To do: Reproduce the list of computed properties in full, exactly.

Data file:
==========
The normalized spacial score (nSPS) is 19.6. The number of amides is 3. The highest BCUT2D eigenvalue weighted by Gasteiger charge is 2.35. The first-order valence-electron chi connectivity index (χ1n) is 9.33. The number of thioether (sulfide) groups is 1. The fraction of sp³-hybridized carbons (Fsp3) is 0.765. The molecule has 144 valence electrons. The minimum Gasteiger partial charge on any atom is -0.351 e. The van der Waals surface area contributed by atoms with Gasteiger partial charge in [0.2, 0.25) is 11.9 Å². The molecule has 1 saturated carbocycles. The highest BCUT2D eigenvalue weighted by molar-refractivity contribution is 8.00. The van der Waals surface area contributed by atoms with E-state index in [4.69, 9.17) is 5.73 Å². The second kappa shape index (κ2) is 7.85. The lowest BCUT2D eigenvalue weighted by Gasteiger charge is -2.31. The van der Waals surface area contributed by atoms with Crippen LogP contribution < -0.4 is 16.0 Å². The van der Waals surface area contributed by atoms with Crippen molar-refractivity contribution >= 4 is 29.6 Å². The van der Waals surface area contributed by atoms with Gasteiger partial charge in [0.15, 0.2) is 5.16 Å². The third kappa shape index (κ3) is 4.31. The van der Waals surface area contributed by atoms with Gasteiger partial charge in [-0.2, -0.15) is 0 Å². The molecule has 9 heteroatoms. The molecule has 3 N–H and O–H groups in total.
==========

The normalized spacial score (nSPS) is 19.6. The number of amides is 3. The highest BCUT2D eigenvalue weighted by Gasteiger charge is 2.35. The first-order valence-electron chi connectivity index (χ1n) is 9.33. The number of thioether (sulfide) groups is 1. The fraction of sp³-hybridized carbons (Fsp3) is 0.765. The molecule has 144 valence electrons. The minimum Gasteiger partial charge on any atom is -0.351 e. The van der Waals surface area contributed by atoms with Gasteiger partial charge in [0.2, 0.25) is 11.9 Å². The molecule has 1 saturated carbocycles. The highest BCUT2D eigenvalue weighted by molar-refractivity contribution is 8.00. The van der Waals surface area contributed by atoms with E-state index in [4.69, 9.17) is 5.73 Å². The second kappa shape index (κ2) is 7.85. The lowest BCUT2D eigenvalue weighted by Gasteiger charge is -2.31. The van der Waals surface area contributed by atoms with Crippen LogP contribution < -0.4 is 16.0 Å². The van der Waals surface area contributed by atoms with Crippen molar-refractivity contribution >= 4 is 29.6 Å². The van der Waals surface area contributed by atoms with Gasteiger partial charge in [0.15, 0.2) is 5.16 Å². The third kappa shape index (κ3) is 4.31. The van der Waals surface area contributed by atoms with Gasteiger partial charge in [-0.2, -0.15) is 0 Å². The molecule has 9 heteroatoms. The molecule has 3 N–H and O–H groups in total.